-enzyme fxn to release newly formed virions from infected cell surface by cleaving sialic acid bonds

-cleavage allows newly formed virus to:
infect new cells
be sneezed or coughed to infect a new host and initiate a new infection
Ab to hemagglutinin
neutralize orthomyxovirus virions

most important in controlling orthomyxovirus infection
Ab to neuramiinidase
does NOT nuetralize orthomyxovirus virions

however, it does:
- slow down the release of newly formed virions
-slows down infection in the infected individual
-reduces the severity of the disease
-reduces the likelihodd that the infection will spread to a new individual

HOWEVER Ab TO HEMAGGLUTININ IS MORE IMPORTANT (can neutralize virions and block infection of new cells)
Mechanism of orthomyxoviruses
agglutinate red cells (HEMAGGLUTINATION)
agglutination of red cells
how is relative concentration of orthomyxovirus virion measured in a clincial sample?
hemagglutination can be used

(does not require that virions be infectious, only that hemagglutinin (H), the H-antigen, be present and functional in the envelope of virions.
inhibition of hemagglutination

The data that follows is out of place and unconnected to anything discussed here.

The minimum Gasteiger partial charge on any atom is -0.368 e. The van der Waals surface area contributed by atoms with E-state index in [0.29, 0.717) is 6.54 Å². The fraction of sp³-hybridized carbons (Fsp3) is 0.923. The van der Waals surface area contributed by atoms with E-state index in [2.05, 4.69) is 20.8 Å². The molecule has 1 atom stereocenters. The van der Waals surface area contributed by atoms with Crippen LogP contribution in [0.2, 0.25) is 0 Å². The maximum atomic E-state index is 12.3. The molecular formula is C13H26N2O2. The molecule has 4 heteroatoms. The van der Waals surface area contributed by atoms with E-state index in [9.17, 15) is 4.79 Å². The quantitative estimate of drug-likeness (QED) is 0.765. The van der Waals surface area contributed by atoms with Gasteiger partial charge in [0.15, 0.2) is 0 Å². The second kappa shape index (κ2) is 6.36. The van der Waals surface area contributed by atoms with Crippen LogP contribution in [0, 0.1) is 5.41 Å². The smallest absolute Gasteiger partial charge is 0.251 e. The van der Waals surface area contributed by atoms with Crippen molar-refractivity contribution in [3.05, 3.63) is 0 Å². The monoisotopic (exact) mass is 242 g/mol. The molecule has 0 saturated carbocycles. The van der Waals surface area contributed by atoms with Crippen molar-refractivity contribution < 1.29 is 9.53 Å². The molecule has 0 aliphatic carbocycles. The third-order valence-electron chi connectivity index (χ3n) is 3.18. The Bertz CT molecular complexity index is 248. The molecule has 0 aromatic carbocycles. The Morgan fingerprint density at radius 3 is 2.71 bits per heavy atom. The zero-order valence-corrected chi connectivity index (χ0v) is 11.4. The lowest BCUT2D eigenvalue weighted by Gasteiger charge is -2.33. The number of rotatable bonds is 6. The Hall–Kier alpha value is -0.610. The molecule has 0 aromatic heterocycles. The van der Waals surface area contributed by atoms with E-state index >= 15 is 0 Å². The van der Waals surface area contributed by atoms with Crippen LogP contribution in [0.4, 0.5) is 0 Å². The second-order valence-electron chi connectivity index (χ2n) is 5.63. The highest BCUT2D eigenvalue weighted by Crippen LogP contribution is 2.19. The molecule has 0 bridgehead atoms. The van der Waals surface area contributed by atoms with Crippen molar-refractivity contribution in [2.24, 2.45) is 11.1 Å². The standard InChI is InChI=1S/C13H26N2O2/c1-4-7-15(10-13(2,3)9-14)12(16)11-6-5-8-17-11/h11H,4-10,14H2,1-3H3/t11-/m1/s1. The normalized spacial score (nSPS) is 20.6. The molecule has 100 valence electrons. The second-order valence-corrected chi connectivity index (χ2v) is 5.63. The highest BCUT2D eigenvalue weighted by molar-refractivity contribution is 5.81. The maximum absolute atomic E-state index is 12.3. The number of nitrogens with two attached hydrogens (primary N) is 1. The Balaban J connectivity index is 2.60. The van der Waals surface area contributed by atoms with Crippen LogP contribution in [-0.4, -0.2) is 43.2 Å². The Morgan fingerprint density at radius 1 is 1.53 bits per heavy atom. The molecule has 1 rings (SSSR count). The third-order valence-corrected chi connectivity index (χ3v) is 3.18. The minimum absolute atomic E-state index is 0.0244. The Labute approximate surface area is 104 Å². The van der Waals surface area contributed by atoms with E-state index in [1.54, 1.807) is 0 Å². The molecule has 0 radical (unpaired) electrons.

can be used to titrate the relative concentration of antiviral Ab in serum samples
Why can't RBCs support a productive virus infection?
they do not synthesize RNA or proteins
How do RBCs interact with orthomyxoviruses
RBCs possess the surface receptor that bind the H-antigen

explains basis for hemagglutination
PANDEMIC of 1918-19
world-wide epidemic of Influenza
30-50 million deaths
How are minor epidemics detected
calculated of excess mortality (above expected for influenza-pneumonia)
Types of Human Influenza
influenza A
influenza B
influenza C
different influenza strains within each type of influenza are based on:
antigenic differences in the hemagglutinin and neuraminidase

as well as genetic variation in polymerase genes and other genes encoded by the influenza virus
annual influenza vaccine usually includes:
2 different influenza A strains that are anticipated to represent the predominant H-antigen and N-antigen types of the current flu-season

and one influenza B strain